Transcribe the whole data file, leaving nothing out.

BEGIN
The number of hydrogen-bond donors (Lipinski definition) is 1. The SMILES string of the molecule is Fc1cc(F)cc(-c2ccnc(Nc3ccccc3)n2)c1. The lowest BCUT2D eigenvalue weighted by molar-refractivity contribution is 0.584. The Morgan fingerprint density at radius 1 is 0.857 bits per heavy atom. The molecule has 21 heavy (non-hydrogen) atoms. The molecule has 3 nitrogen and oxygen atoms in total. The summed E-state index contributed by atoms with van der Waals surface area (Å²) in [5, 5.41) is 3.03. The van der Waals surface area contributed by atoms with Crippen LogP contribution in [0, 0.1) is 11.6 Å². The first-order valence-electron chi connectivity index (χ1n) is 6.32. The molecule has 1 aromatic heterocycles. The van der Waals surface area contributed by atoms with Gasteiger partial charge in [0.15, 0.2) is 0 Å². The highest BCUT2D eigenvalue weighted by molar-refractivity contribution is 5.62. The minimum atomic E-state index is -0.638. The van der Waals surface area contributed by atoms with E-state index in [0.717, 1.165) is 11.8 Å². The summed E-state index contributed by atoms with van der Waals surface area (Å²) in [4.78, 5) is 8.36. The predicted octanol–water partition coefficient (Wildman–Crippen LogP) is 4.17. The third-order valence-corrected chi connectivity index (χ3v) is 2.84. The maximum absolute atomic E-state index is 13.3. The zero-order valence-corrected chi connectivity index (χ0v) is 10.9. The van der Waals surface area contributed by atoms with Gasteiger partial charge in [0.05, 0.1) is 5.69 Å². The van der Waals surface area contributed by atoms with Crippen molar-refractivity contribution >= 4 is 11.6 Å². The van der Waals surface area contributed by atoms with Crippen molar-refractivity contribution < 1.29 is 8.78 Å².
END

The number of hydrogen-bond donors (Lipinski definition) is 1. The SMILES string of the molecule is Fc1cc(F)cc(-c2ccnc(Nc3ccccc3)n2)c1. The lowest BCUT2D eigenvalue weighted by molar-refractivity contribution is 0.584. The Morgan fingerprint density at radius 1 is 0.857 bits per heavy atom. The molecule has 21 heavy (non-hydrogen) atoms. The molecule has 3 nitrogen and oxygen atoms in total. The summed E-state index contributed by atoms with van der Waals surface area (Å²) in [5, 5.41) is 3.03. The van der Waals surface area contributed by atoms with Crippen LogP contribution in [0, 0.1) is 11.6 Å². The first-order valence-electron chi connectivity index (χ1n) is 6.32. The molecule has 1 aromatic heterocycles. The van der Waals surface area contributed by atoms with Gasteiger partial charge in [0.15, 0.2) is 0 Å². The highest BCUT2D eigenvalue weighted by molar-refractivity contribution is 5.62. The minimum atomic E-state index is -0.638. The van der Waals surface area contributed by atoms with E-state index in [0.717, 1.165) is 11.8 Å². The summed E-state index contributed by atoms with van der Waals surface area (Å²) in [4.78, 5) is 8.36. The predicted octanol–water partition coefficient (Wildman–Crippen LogP) is 4.17. The third-order valence-corrected chi connectivity index (χ3v) is 2.84. The maximum absolute atomic E-state index is 13.3. The zero-order valence-corrected chi connectivity index (χ0v) is 10.9. The van der Waals surface area contributed by atoms with Gasteiger partial charge in [0.05, 0.1) is 5.69 Å². The van der Waals surface area contributed by atoms with Crippen molar-refractivity contribution >= 4 is 11.6 Å². The van der Waals surface area contributed by atoms with Crippen molar-refractivity contribution < 1.29 is 8.78 Å².